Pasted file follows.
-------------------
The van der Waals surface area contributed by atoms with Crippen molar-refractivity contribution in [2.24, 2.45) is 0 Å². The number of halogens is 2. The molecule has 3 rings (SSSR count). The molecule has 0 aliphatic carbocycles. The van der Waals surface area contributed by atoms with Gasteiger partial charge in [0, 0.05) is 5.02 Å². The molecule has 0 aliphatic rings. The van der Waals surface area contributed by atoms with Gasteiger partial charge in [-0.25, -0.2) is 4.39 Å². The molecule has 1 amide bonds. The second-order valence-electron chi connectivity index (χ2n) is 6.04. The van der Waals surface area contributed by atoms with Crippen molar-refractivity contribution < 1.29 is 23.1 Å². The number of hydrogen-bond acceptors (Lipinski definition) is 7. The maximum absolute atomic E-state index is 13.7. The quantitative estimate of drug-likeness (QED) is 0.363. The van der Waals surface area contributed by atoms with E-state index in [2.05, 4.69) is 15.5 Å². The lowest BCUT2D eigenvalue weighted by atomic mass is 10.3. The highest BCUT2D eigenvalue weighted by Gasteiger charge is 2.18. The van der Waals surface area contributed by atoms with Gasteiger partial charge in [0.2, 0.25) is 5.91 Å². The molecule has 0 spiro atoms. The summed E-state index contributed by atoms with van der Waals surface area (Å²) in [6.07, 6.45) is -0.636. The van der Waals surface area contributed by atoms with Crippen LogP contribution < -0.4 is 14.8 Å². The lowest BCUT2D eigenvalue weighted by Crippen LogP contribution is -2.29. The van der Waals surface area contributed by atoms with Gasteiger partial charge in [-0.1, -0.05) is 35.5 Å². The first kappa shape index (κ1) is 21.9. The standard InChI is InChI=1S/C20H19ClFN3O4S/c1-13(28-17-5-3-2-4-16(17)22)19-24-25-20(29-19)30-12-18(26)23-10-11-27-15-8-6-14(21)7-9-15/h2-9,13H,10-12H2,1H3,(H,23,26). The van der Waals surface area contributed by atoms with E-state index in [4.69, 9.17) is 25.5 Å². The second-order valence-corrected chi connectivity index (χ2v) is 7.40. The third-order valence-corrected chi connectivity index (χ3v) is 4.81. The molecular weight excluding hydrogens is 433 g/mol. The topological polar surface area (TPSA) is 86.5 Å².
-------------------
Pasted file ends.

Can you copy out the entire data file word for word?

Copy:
The van der Waals surface area contributed by atoms with Crippen molar-refractivity contribution in [2.24, 2.45) is 0 Å². The number of halogens is 2. The molecule has 3 rings (SSSR count). The molecule has 0 aliphatic carbocycles. The van der Waals surface area contributed by atoms with Gasteiger partial charge in [0, 0.05) is 5.02 Å². The molecule has 0 aliphatic rings. The van der Waals surface area contributed by atoms with Gasteiger partial charge in [-0.25, -0.2) is 4.39 Å². The molecule has 1 amide bonds. The second-order valence-electron chi connectivity index (χ2n) is 6.04. The van der Waals surface area contributed by atoms with Crippen molar-refractivity contribution < 1.29 is 23.1 Å². The number of hydrogen-bond acceptors (Lipinski definition) is 7. The maximum absolute atomic E-state index is 13.7. The quantitative estimate of drug-likeness (QED) is 0.363. The van der Waals surface area contributed by atoms with E-state index in [2.05, 4.69) is 15.5 Å². The lowest BCUT2D eigenvalue weighted by atomic mass is 10.3. The highest BCUT2D eigenvalue weighted by Gasteiger charge is 2.18. The van der Waals surface area contributed by atoms with Gasteiger partial charge in [0.2, 0.25) is 5.91 Å². The molecule has 0 spiro atoms. The summed E-state index contributed by atoms with van der Waals surface area (Å²) in [6.07, 6.45) is -0.636. The van der Waals surface area contributed by atoms with Crippen LogP contribution < -0.4 is 14.8 Å². The lowest BCUT2D eigenvalue weighted by Crippen LogP contribution is -2.29. The van der Waals surface area contributed by atoms with Gasteiger partial charge in [-0.1, -0.05) is 35.5 Å². The first kappa shape index (κ1) is 21.9. The standard InChI is InChI=1S/C20H19ClFN3O4S/c1-13(28-17-5-3-2-4-16(17)22)19-24-25-20(29-19)30-12-18(26)23-10-11-27-15-8-6-14(21)7-9-15/h2-9,13H,10-12H2,1H3,(H,23,26). The van der Waals surface area contributed by atoms with E-state index in [4.69, 9.17) is 25.5 Å². The second-order valence-corrected chi connectivity index (χ2v) is 7.40. The third-order valence-corrected chi connectivity index (χ3v) is 4.81. The molecular weight excluding hydrogens is 433 g/mol. The topological polar surface area (TPSA) is 86.5 Å².